I have submitted – and am optimistic that it will come to pass – a proposal for a new course. This will be an undergraduate music theory seminar. First topic: 20th century analysis. I recognize this is an involved topic, so I’m trying to think of ways to narrow it slightly.

By way of background, our students get a rudimentary knowledge of atonality and 12-tone music in the second half of Theory IV. I also add a little bit of minimalism into the mix, and the year always ends with an in-class performance of In C.

These are what I’d like you, Gentle Reader, to think about:

(1) Given a seminar for undergraduates, what topics do you think are appropriate? An overview of techniques that would help them with the totality of 20th/21st century music, or paring it down to one to three ideas and working the heck out of them?

(2) The class will meet twice a week for 100 minutes at a time. I am thinking that, say, Tuesday meetings will feature discussion of the readings and Thursday meetings will feature analysis projects. Thoughts?

(3) Any recommended books/articles? I do like Miguel Roig-Francolí’s Understanding Post-Tonal Music, but I will admit to a certain bias: Miguel was and is a faculty member at CCM, and was both on my dissertation committee (and always helpful and appreciated) as well as a colleague for a year.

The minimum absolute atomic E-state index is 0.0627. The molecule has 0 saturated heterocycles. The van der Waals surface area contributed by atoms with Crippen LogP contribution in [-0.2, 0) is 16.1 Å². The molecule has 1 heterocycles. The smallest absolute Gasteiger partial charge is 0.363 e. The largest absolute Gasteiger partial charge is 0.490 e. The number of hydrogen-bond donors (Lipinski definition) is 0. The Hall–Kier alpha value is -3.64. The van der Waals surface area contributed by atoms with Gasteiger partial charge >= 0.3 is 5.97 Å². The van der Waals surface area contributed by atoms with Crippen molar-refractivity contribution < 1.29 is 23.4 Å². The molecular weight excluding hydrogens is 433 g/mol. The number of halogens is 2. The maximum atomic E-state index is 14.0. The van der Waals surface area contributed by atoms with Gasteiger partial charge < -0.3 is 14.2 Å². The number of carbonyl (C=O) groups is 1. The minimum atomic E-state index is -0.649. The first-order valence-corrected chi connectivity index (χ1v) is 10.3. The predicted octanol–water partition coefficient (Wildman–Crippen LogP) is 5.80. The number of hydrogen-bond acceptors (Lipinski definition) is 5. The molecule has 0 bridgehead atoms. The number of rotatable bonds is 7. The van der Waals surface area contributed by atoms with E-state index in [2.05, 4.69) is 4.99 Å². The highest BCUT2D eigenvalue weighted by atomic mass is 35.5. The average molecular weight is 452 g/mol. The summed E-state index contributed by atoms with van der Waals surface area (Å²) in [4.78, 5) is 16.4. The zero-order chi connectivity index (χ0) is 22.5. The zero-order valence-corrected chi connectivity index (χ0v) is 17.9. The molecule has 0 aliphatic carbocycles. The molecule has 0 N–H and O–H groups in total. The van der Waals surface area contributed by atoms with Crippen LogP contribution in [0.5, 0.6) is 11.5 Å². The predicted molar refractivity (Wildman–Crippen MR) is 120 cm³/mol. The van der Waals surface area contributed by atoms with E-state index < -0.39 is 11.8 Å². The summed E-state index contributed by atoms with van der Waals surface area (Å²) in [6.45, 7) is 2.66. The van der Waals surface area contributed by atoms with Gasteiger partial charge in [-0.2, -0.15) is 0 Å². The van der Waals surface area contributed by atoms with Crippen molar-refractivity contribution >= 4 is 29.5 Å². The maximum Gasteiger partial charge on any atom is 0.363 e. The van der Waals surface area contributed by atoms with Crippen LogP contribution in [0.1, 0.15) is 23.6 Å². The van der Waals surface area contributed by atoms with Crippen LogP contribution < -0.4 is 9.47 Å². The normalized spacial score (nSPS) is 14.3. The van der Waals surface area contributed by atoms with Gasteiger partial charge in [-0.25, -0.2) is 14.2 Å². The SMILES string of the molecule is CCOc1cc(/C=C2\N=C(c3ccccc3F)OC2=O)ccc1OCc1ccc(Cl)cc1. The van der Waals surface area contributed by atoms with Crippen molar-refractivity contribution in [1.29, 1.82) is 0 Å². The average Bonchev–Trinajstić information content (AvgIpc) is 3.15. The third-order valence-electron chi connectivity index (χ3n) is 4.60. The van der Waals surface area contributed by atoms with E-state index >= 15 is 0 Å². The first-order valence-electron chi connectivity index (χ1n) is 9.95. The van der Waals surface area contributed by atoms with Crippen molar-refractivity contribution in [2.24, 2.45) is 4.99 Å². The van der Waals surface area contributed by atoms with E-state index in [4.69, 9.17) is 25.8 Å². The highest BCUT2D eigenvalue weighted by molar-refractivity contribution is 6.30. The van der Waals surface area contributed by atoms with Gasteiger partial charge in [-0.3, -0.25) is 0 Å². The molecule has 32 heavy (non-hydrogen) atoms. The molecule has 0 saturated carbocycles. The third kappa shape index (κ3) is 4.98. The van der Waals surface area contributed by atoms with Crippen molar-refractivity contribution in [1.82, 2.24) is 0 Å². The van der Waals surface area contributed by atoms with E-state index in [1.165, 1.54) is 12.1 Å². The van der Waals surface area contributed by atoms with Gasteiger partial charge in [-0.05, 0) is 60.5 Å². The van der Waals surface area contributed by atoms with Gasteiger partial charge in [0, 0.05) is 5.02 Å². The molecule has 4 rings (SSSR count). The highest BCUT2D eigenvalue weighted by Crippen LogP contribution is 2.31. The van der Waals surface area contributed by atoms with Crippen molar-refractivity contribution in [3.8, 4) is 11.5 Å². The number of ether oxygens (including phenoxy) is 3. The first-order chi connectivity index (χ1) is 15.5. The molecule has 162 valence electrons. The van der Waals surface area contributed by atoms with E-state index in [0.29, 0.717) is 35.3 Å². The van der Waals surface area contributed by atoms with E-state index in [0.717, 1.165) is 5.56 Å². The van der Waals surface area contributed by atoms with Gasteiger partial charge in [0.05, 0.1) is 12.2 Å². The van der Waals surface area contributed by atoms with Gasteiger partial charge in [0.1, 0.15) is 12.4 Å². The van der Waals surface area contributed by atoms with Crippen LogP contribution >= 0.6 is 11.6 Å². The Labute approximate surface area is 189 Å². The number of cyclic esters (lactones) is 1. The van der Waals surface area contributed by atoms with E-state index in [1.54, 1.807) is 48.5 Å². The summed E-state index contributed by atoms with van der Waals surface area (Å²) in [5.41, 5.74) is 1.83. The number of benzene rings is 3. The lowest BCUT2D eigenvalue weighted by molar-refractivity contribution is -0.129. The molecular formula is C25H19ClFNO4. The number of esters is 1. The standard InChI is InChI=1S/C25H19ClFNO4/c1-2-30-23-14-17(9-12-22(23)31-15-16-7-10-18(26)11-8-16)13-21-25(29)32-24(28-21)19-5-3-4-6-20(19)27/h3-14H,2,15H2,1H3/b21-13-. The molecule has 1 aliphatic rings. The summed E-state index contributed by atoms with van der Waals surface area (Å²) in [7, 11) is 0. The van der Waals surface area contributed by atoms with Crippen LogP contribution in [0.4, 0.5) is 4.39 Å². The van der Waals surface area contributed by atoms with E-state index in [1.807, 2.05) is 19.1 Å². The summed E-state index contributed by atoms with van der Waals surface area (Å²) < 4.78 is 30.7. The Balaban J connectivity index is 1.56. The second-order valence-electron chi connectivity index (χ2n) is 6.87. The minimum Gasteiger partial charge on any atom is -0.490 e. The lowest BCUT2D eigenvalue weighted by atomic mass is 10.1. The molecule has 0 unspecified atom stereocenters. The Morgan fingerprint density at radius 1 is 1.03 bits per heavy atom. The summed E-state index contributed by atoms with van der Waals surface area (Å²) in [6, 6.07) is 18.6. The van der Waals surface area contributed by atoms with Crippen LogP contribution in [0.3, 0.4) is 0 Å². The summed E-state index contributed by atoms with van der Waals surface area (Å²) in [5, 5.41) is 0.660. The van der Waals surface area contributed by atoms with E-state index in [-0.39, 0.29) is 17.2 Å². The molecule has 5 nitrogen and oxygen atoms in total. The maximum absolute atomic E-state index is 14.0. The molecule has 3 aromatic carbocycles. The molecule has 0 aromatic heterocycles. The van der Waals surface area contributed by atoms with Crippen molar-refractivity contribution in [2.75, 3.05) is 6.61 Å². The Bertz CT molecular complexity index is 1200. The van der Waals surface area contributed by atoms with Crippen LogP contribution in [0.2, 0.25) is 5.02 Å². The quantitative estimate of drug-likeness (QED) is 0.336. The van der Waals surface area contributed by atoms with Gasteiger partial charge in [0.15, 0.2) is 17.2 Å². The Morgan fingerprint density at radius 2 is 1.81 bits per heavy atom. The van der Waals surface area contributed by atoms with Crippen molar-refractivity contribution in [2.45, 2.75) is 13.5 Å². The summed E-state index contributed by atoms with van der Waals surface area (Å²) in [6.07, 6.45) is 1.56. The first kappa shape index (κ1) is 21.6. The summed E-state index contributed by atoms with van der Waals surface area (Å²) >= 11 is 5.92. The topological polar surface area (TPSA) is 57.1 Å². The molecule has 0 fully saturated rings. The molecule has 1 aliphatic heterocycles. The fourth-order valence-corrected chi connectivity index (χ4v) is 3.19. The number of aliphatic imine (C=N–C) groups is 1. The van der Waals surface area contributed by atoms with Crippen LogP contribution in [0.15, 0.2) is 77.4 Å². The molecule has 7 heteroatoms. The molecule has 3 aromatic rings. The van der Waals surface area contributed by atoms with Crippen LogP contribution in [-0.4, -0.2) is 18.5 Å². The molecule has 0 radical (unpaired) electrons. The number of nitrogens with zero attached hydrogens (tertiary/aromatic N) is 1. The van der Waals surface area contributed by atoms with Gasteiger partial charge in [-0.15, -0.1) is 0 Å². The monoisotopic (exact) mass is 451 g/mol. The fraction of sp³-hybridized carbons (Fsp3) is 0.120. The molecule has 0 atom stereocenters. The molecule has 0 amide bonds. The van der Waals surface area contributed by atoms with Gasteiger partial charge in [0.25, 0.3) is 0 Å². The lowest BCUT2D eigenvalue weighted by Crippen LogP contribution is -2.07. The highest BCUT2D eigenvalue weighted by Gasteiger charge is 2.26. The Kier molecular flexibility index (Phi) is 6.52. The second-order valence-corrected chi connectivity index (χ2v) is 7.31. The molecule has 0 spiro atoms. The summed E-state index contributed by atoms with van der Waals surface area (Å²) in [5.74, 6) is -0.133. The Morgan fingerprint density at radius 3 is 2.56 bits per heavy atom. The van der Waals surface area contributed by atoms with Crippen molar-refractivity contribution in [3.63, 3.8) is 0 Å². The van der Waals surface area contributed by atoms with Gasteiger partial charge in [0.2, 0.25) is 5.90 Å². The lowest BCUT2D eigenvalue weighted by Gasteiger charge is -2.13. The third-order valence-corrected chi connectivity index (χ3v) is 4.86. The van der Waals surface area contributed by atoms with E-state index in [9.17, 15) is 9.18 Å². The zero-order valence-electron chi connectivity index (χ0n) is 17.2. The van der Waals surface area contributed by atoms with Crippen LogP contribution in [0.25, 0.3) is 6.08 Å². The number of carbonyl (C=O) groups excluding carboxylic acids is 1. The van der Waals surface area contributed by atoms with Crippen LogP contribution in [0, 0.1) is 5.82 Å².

(4) I remember taking Danny Mathers’s Copland seminar at CCM back in 2000, and the seminar included a performance component (though added after the fact and at the instigation of the students in the seminar). Do you think a seminar such as this would benefit from a performance component?

I look forward to the discussion.

WF

So I was down in Cincinnati yesterday, visiting with old friends and former professors/colleagues, and I had the chance to stop in to the CCM Library. For those of you that haven’t been to CCM in a while, the library is now on the 6th floor of Blegen. It’s quiet, well-lit with lots of natural lighting, and all the stacks are right there – no more dungeon!

Yesterday was also Dr. Earle Louder’s 80th birthday. (Happy birthday, Doc!) So it seemed appropriate that I found this in the CCM stacks:

Some time ago, I had a list of ten pieces which every euphoniumist should try. Does anyone have anything they’d like to add to that list?

WF